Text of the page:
By Pam Robinson
The 12-hour format for this year’s Mount Vernon Relay for Life didn’t put a damper on festivities. From 6 p.m. Friday to 6 a.m. Saturday, Relay participants—over 70 cancer survivors supported by 25 fundraising teams—literally lit the night sky with hope for an end to cancer.
As Relay co-chair Tiffani Weatherford relates, this year’s luminaria ceremony deeply moved all present. Every Relay participant received a balloon with an LED light inside. Participants released their balloons whenever the featured PowerPoint presentation highlighted their reason for helping with Relay for Life. At the same time, luminaria (paper bags illuminated with glow sticks) encircled the track. The ceremony created a memorable tribute to honor those who wage war against this insidious disease as well as to those who died fighting the battle against cancer.
“It was really a tear-jerker,” Weatherford comments. “We did two dark laps after the release of the balloons as a remembrance of those who have passed.”
Earlier in the evening, Melody Oeth was presented the annual Courage Award for her exemplary character in battling cancer. Brittaney Oeth Johnson had written the letter to nominate her mother, the wife of Sheriff Greg Oeth, for the award.
Once the formal ceremonies ended, at least 40 Relay participants still possessed the energy to roll with “Zumba after Dark” at 11:30 p.m. followed by a watermelon eating contest and more Zumba.
August 31 is the end of this year’s Mount Vernon Relay for Life season. Weatherford says every dollar raised is used to fund research to fight cancer or to support cancer patients in their fight with the disease. Weatherford and Relay chair Marissa Priddis extend heartfelt thanks to everyone for their help.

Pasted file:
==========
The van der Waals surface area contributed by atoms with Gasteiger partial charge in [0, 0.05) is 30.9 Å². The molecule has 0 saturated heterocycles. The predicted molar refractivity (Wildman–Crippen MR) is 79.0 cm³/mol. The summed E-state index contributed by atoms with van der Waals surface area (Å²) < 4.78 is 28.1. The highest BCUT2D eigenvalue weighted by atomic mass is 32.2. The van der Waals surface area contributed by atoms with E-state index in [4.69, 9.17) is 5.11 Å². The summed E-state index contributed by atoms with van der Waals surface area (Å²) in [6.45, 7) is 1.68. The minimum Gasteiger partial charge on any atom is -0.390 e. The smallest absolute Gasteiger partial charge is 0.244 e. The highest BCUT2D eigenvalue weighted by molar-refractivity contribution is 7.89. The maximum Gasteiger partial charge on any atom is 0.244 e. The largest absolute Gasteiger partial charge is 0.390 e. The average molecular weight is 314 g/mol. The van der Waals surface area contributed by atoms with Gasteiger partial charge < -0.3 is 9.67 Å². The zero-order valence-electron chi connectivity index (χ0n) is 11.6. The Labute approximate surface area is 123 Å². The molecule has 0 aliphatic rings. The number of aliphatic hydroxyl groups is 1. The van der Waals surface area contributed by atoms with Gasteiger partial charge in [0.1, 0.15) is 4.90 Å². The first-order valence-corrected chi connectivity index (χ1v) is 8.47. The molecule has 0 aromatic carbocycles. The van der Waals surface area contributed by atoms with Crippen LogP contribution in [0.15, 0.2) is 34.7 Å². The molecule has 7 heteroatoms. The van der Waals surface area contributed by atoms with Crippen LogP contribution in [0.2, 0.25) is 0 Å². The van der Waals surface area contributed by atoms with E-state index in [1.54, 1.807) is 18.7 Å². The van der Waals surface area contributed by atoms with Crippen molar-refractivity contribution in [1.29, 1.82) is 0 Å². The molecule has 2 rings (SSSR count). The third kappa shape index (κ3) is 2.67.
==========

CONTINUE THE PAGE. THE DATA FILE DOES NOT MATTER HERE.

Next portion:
“The support of this community is always amazing,” Weatherford says.
Daughter’s nomination makes mother Courage Award winner
Dear Courage Award Committee,
My name is Brittaney and in May of 2011 my mom, Melody Oeth was diagnosed with breast cancer. I noticed she had been worrying about something and I will never forget the day she told me that she had found a lump on one of her breast.
It did not really affect me at first, because I felt it was not real, surely, it is something that can just be removed, I thought to myself. The tests came back and it was Invasive Ductal Carcinoma. I can remember when it finally hit me; I was left in disbelief, with tears rolling down my face and a running nose. “Oh, my Mom has cancer. My Mom is sick, what will I do if she cannot beat this cancer?!” Those words ran through my mind relentlessly. This could not be happening to my mom, to my family. She decided to have a double mastectomy in July of 2011. December of 2011 she had reconstruction surgery and with the power of prayer and the great doctors, today she is cancer free!
My mom is the toughest and strongest person I know. She hid a lot of emotion and fear to protect my grown sisters and I. My dad has always been extremely busy with his line of work and many of the household responsiblities have always fallen onto my moms shoulders. She has given up a lot over the years to give my sisters and I everything we have ever wanted and raise us into wonderful young ladies. I am now what is considered an adult and starting my own family, but I do not know what I would do without my, “mommy.”
My mom has kept such a positive outlook on life through this whole experience. She has not skipped a beat. She goes above and beyond for everyone around her and she more than deserves the 2012 Mt. Vernon Relay for Life Courage Award.